• SXSW Gaming Awards - Mobile Game of the Year
  • TechCrunch's Crunchies - Best App of the Year
  • The Game Awards - Best Mobile/Handheld Game & Best Family Game
  • The Game Developers Choice Awards - Best Mobile/Handheld Game
We continue to be inspired by the passion of the 65+ million people from around the world playing Pokémon GO each month. We’re still at the beginning of the journey and there’s a lot more to come. With spring arriving in the northern hemisphere, players can look forward to all new cooperative social gameplay experiences in Pokémon GO that will give Trainers new and exciting reasons to get back into the sunshine.

Sources: https://nianticlabs.com/blog/thankyou040717/, http://www.bafta.org/media-centre/press-releases/games-awards-winners-list-2017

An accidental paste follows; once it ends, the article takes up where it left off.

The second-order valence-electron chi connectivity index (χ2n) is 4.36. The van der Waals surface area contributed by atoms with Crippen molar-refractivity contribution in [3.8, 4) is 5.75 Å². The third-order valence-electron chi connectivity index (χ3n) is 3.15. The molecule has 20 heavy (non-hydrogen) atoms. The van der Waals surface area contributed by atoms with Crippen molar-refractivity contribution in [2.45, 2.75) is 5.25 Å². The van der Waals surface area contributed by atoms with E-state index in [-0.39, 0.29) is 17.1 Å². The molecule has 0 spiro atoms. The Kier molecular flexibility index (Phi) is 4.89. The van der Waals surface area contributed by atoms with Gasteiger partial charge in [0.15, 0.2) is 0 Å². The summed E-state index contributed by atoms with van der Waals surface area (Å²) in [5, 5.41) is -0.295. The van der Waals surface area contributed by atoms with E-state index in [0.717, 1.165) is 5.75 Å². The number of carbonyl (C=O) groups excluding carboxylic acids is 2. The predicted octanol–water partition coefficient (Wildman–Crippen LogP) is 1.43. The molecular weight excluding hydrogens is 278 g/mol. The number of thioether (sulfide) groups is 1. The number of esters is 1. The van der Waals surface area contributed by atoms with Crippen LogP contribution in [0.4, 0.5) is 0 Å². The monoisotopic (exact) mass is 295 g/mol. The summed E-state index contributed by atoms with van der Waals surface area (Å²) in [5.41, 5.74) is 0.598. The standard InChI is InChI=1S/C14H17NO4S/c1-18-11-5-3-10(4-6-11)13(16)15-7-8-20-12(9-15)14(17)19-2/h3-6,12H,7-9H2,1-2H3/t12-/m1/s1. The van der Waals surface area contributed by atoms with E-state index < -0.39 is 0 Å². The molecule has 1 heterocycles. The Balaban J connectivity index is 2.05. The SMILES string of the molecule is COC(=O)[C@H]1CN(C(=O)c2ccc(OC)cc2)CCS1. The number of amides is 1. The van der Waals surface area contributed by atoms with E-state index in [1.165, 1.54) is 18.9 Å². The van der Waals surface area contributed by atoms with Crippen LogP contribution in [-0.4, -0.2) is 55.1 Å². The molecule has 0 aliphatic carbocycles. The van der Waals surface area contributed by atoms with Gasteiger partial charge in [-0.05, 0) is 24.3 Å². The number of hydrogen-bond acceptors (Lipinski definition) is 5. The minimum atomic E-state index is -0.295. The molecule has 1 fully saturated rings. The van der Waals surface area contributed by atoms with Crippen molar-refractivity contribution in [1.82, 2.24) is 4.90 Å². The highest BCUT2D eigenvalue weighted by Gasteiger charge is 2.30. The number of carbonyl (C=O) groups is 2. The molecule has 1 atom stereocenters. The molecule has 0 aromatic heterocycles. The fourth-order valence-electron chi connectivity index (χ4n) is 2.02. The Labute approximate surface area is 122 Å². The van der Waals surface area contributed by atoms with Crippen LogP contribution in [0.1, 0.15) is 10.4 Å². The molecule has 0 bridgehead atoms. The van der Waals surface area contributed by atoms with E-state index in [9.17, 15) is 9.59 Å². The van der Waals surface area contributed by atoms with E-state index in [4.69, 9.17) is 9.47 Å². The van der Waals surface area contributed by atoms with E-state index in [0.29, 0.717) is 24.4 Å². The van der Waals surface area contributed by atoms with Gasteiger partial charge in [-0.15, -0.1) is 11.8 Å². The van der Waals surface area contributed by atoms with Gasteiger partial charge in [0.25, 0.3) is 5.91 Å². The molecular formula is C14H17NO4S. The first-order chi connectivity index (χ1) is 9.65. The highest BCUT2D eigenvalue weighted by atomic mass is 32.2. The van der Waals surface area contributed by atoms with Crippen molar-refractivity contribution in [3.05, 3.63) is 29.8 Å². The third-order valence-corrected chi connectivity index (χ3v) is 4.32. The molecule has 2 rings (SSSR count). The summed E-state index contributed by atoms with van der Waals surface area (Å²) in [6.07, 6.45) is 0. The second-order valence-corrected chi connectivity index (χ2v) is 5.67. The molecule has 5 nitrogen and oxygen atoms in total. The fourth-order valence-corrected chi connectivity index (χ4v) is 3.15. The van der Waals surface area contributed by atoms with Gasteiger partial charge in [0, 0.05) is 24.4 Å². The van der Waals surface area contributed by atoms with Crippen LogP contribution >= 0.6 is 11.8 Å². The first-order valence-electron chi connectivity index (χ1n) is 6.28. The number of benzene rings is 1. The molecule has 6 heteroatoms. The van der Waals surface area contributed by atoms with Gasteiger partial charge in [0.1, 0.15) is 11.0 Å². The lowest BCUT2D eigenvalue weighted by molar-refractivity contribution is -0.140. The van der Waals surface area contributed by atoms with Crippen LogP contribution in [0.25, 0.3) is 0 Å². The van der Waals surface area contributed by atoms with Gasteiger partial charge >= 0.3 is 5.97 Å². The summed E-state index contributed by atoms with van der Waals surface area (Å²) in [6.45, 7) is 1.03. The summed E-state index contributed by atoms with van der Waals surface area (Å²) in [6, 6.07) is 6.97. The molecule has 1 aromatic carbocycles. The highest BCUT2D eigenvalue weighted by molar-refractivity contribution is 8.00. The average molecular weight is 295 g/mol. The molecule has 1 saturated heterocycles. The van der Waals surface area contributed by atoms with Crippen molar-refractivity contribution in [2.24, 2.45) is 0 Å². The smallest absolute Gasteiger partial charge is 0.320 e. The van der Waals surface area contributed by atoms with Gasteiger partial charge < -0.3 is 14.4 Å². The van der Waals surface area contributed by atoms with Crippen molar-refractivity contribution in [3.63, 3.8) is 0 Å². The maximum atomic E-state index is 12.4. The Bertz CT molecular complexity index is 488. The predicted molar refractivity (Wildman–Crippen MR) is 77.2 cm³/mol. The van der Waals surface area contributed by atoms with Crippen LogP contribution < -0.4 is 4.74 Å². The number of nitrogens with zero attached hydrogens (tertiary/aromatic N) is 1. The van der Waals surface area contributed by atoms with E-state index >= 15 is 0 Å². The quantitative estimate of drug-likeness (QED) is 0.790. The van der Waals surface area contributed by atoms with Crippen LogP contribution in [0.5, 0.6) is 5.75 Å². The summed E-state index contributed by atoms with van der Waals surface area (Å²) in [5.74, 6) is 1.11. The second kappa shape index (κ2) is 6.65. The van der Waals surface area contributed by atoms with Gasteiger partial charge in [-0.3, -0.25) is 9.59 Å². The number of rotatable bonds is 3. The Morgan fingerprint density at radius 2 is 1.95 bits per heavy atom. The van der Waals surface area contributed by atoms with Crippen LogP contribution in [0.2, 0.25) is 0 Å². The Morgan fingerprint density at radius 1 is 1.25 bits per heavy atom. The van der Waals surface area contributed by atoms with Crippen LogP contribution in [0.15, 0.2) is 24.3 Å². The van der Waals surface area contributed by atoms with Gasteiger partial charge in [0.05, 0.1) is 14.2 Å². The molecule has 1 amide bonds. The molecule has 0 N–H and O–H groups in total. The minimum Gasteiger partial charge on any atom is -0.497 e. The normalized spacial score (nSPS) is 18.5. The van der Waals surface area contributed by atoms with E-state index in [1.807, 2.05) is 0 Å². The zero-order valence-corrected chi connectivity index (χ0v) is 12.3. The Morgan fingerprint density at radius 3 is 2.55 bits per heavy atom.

YouTube Clip - Pokemon Go wins Mobile | BAFTA Games Awards 2017

Article edited on 2017-04-14 09:57:05 by Sunain
Mar 08

Playing Pokémon Go May Help People Reach 10,000 Daily Steps Goal

Posted by Sunain | March 8th 2017 at 06:53 PM EST
Tags: Pokémon GO, Scientific Study
Comments: 0
A study conducted by Hanzhang Xu and colleagues was posted on March 8th, 2017 which concluded that playing games like Pokémon Go help encourage exercise and help people reach the recommended daily number of steps walked.

Abstract Content - Does Pokemon Go Help Players be More Active? An Evaluation of Pokemon Go and Physical Activity

Objective: Pokémon Go is a location-based augmented reality game for mobile devices. Leveraging GPS and camera on the smartphone, Pokémon Go requires the player to travel around an area capturing animated creatures. This study aimed to evaluate physical activity associated with Pokémon Go.